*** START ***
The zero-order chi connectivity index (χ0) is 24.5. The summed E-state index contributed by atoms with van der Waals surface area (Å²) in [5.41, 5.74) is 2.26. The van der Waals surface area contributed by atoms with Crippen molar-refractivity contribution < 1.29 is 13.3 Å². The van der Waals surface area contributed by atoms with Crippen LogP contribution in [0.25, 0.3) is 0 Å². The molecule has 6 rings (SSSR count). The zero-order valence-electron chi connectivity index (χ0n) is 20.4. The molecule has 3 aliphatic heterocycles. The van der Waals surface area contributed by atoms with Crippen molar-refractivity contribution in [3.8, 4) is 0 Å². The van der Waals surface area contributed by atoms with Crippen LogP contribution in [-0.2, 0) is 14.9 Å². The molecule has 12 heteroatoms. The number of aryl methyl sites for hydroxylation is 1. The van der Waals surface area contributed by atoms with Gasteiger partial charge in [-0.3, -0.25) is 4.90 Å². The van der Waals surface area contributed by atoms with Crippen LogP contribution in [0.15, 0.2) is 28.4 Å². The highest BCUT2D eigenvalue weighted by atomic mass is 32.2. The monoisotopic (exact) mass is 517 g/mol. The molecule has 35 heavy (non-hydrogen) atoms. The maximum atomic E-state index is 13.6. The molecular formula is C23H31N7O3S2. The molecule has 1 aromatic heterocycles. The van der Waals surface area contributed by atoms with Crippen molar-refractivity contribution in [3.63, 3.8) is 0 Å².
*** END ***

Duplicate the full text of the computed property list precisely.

The zero-order chi connectivity index (χ0) is 24.5. The summed E-state index contributed by atoms with van der Waals surface area (Å²) in [5.41, 5.74) is 2.26. The van der Waals surface area contributed by atoms with Crippen molar-refractivity contribution < 1.29 is 13.3 Å². The van der Waals surface area contributed by atoms with Crippen LogP contribution in [0.25, 0.3) is 0 Å². The molecule has 6 rings (SSSR count). The zero-order valence-electron chi connectivity index (χ0n) is 20.4. The molecule has 3 aliphatic heterocycles. The van der Waals surface area contributed by atoms with Crippen molar-refractivity contribution in [3.8, 4) is 0 Å². The van der Waals surface area contributed by atoms with Crippen LogP contribution in [-0.2, 0) is 14.9 Å². The molecule has 12 heteroatoms. The number of aryl methyl sites for hydroxylation is 1. The van der Waals surface area contributed by atoms with Gasteiger partial charge in [-0.3, -0.25) is 4.90 Å². The van der Waals surface area contributed by atoms with Crippen LogP contribution in [0.15, 0.2) is 28.4 Å². The highest BCUT2D eigenvalue weighted by atomic mass is 32.2. The monoisotopic (exact) mass is 517 g/mol. The molecule has 35 heavy (non-hydrogen) atoms. The maximum atomic E-state index is 13.6. The molecular formula is C23H31N7O3S2. The molecule has 1 aromatic heterocycles. The van der Waals surface area contributed by atoms with Crippen molar-refractivity contribution in [3.63, 3.8) is 0 Å².